Madison Area Technical College (Wisconsin) leads a national network of community colleges from Maine to Hawaii that focuses on providing underrepresented students in STEM-related fields with sustainable and cost-effective study abroad and service-learning abroad opportunities. The network provides access scholarships and recruits students from its members’ TRIO programs and other campus mentoring programs. Students have a variety of international opportunities to develop practical critical-thinking and other employable soft skills by applying the technical knowledge they learn in college to service-learning projects they work on in the developing world.

Pima Community College (Arizona) has leveraged its clout within the local business community in Arizona and its proximity along the U.S. southern border to Mexico in order to promote the every-day importance of international education and the acquisition of global competence and other employable soft skills that are needed to live and thrive in an interconnected global economy. Pima’s “Global Learning and Inclusion Without Borders” initiative includes international workforce development projects, faculty training programs abroad, cross-border conversation partners, peer mentoring, study abroad, international student recruitment and other forms of global engagement.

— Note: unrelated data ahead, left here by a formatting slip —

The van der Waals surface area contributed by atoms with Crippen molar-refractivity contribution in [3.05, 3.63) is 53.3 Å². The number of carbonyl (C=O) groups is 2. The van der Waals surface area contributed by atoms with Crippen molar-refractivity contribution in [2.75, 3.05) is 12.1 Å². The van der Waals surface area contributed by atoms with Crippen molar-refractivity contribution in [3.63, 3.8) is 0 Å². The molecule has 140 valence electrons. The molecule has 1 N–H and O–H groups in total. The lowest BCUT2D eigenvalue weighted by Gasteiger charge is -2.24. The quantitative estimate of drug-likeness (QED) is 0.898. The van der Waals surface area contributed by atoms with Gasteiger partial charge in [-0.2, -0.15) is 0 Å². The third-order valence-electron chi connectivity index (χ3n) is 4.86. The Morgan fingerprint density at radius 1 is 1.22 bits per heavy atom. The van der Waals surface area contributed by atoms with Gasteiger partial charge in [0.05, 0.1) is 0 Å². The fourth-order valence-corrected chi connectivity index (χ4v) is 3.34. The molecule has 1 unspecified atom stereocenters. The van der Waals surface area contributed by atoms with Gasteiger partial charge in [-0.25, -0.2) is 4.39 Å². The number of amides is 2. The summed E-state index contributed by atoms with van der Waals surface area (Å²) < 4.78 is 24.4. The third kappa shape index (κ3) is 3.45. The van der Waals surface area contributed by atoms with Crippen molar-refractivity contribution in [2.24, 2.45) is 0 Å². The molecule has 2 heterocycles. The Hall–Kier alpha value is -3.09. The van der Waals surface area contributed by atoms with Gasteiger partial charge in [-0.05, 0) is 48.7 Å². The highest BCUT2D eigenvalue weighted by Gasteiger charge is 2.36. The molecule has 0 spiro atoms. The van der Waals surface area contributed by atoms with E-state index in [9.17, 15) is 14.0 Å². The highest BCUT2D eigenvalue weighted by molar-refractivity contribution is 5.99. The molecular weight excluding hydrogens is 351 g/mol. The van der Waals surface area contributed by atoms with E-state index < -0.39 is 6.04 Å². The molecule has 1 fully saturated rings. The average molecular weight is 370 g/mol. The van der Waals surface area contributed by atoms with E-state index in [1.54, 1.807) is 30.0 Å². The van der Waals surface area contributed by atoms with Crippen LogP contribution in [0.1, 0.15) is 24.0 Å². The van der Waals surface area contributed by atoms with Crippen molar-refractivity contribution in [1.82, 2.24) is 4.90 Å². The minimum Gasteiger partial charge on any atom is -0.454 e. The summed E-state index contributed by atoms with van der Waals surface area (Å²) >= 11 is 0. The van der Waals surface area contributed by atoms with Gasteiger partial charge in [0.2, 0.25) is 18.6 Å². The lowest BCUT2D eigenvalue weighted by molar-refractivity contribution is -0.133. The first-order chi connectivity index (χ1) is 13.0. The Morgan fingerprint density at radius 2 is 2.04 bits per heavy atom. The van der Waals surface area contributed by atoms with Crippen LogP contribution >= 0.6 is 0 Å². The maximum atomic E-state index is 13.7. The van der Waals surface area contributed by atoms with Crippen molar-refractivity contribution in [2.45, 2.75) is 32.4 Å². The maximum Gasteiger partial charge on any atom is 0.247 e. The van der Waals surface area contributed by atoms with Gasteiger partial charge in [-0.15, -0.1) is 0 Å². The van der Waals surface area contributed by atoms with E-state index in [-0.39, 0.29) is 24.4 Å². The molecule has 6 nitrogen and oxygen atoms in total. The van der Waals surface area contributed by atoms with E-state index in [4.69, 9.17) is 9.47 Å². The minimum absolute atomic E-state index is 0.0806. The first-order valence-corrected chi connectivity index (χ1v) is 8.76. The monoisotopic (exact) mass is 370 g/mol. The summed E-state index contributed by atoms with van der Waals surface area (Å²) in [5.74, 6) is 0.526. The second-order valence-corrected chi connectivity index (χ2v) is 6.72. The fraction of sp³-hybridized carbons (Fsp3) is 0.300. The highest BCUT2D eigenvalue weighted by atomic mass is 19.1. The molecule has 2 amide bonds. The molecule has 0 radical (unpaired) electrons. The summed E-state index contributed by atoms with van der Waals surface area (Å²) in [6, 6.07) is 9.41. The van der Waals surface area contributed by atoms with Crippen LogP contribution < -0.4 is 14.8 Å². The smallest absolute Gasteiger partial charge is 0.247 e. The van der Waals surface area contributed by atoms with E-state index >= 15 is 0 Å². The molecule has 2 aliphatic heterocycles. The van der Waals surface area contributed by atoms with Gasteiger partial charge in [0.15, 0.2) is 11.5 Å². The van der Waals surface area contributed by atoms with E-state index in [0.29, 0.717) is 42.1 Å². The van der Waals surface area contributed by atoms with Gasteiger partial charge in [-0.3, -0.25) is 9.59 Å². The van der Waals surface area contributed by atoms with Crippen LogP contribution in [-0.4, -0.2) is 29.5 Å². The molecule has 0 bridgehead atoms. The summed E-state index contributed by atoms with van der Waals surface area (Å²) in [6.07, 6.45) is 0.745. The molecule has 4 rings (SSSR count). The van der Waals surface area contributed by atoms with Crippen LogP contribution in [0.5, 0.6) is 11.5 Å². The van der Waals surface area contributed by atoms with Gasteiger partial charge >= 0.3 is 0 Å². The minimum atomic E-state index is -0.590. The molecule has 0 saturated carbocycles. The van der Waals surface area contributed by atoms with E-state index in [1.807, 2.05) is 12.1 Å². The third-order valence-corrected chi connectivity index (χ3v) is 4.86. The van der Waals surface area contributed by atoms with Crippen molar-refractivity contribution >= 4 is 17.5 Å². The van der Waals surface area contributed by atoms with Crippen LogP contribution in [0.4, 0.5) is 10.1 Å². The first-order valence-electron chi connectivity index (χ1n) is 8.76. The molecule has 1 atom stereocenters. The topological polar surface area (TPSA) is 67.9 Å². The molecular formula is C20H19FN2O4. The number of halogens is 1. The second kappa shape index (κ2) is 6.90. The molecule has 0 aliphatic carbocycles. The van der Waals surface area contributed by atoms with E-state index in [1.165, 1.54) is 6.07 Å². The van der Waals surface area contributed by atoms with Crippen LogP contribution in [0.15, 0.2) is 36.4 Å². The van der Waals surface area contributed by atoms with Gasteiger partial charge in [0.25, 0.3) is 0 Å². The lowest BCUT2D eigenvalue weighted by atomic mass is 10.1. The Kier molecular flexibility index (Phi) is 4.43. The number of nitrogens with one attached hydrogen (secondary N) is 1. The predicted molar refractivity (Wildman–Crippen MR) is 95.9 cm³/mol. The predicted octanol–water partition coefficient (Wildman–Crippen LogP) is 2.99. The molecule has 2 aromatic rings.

Hudson Valley Community College (New York) has promoted its expertise in workforce development internationally — delivering customized programs abroad in traditional trades as well as immerging green and hi-tech industries, health sciences and English. It has trained women in Ghana to be photovoltaic installers. In Costa Rica, it provided courses in irrigation and solar energy systems to small crop producers in remote areas. The college’s international outreach has provided international professional development opportunities for its faculty and administrators and facilitated global competence in its domestic students and the local community.